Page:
Newspaper Page Text
His Own Death
fote Charges Wallace Was
Intoxicated and Was Shot
When He Failed to Obey
?gentry's Command to Halt
Qil Problems Reviewed
%ilsiOii Refuses to Comment
on Ship Board's Com?
IfASHlNGTON, Pec. U.~ Complete ?
?nie "for the killing of James WaJ- ?
??e'an American citizen, by a Mexican
jMtt two weeks ago near Tanip.co, |
Eideo, is placed upon Wallace him-;
?Hby'the Mexican government in its ?
m'? replying to the urgent inquiry;
ZuL by the United States. The note.!
,-?eh has been handed to the American ]
ta&assj in Mexico City, was summar- i
".e? for the embassy to-day at the;
The note, the summary indicates,
-oon-ts to a charge that Wallace, while
-|v cated. passed a sentry stationed
d*h?t is characterized as a "danger-?
Hi spot," and -,he American, failing to
Lu was shot and killed. It is added
-if the killing was made a matter of
,*.-::: record and the arrest of the,
?r and an investigation of the In- ?
c?en: ver? ordered immediately by the j
Officials at the State Department
?thheld comment on this last inter
-.a.v.p^ with the Carranza government
?ram; receipt of the full text of the
a?munication, which is expected i ?
While President Wilson had before
ay the memorandum from
?airman Payne of the Shipping Board
fcUiling the situation resulting from
... (i ei , re ? by the Carranza gov
? ?n thi operation of American
?jwned oil properties in the Tampico
5ti ct, '.here was nothing forthcoin
rom the White House as to
whether further action was planned by
-, i ??? ment "? addition t?i the
three notes already dispatched but un
Petroleum production in Mexico
amounts to about 175,000 barrels per
day. or a ?itt!e more than 10 per e->nt
(f what could be produced under full
capacity, ?-""cord:."': to data recently
giren ou* by the Ministry of Industry
and Commerce in Mexico City, a dis?
patch to the Department of Commerce
to-iiay ? tatt x has a poten? ial
production of about 1.592,649 barrel?
per day, it ?as said, with 1,059 wells
a November i.
i fl on the border
were" instructed to-day by Anthony
?.:. Commissioner Ciencia1, of
Immigration, 10 forward a report on
the thrcater.-f! invasion from Mexico
[ :.'- Ru: >ian Bolsheviki ar.d 150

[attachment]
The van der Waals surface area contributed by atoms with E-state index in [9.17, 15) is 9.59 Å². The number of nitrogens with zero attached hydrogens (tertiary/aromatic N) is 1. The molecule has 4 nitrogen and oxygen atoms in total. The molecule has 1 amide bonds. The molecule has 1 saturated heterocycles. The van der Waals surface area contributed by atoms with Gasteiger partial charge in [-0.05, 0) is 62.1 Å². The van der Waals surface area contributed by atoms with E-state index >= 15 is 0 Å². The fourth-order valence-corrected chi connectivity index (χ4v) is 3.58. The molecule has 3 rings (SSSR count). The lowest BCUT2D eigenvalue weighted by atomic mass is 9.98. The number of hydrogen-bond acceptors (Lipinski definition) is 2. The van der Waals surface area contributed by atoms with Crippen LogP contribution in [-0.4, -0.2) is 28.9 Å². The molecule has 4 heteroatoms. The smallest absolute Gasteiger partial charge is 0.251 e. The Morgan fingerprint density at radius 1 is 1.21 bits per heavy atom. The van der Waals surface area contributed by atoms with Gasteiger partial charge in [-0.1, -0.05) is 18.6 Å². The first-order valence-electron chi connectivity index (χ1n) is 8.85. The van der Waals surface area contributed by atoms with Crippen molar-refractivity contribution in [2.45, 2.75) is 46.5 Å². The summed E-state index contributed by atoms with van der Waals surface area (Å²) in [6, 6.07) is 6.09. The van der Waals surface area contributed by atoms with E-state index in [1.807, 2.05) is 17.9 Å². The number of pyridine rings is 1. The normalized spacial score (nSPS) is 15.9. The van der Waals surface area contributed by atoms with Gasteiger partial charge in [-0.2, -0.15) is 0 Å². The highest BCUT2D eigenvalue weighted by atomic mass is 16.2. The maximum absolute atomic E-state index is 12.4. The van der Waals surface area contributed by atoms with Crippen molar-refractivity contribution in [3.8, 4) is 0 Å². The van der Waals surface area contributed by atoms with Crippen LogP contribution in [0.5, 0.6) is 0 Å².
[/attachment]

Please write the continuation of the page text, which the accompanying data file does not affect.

Mexican I W. W. Mr. Caminetti ex
pressed little concern as to the ability
of the immigration officials to cope
with such .. situation in view of the
itrength of the United States troops
os the border.
MEXICALI. Mexico, Dec. u. Fran?
cisco Gomez, a policeman, vas on trial
n civil court to-day on a charge of
..-?:?? Lack, an American
?tptriv - - ? ff who had crossed the
-.-: . border. The shooting?
?hich occurred n month ago, caused
American side of the
border wh ch wa - . - by decis - i
cai a t h or i ties ar.d the
irre*t o Goi The trial is expected
:& last s vi i al days.
Jenkins Case Awaits
High Court Decision
Mexican Government Said To
Br Holding Ansiver to I . S.
Until Tribunal Defines Status
"EXi- 0 I ' '. V. Dec. II.- The Su
Coun has r -c? ived I he eon' -
ir the case of William
the Ame r can < 'or.su!:1.r
'- '. . ? ly. was arrested in
? y w?] I re? der a de
el er the Puebla Circuit
Court or D strict Court shall continue
in investigation into the charges
ipinst Mr. Jenkins, with a view to
his eventual trial. Jenkins is now on
It is s?,i?i ?f mi-officially that the
Mexican government is awaiting the
decision of the Supreme Court before
??patching an answer to the latest
American note, as this court will rule
whether or not federal judges have
.sr:?d:ct:.r,?: ?n the rase.
Mr. Jenkins has returned to Puebla.
?" is declared he has not conferred
?- Pr?s : nt Ci rr i
? ' ' ness who 1 am or
,;'?'? ' me fr m," said J. .' Itei
Sanaen. when questioned to-day as to
tow he ai e to furnfch the bail bond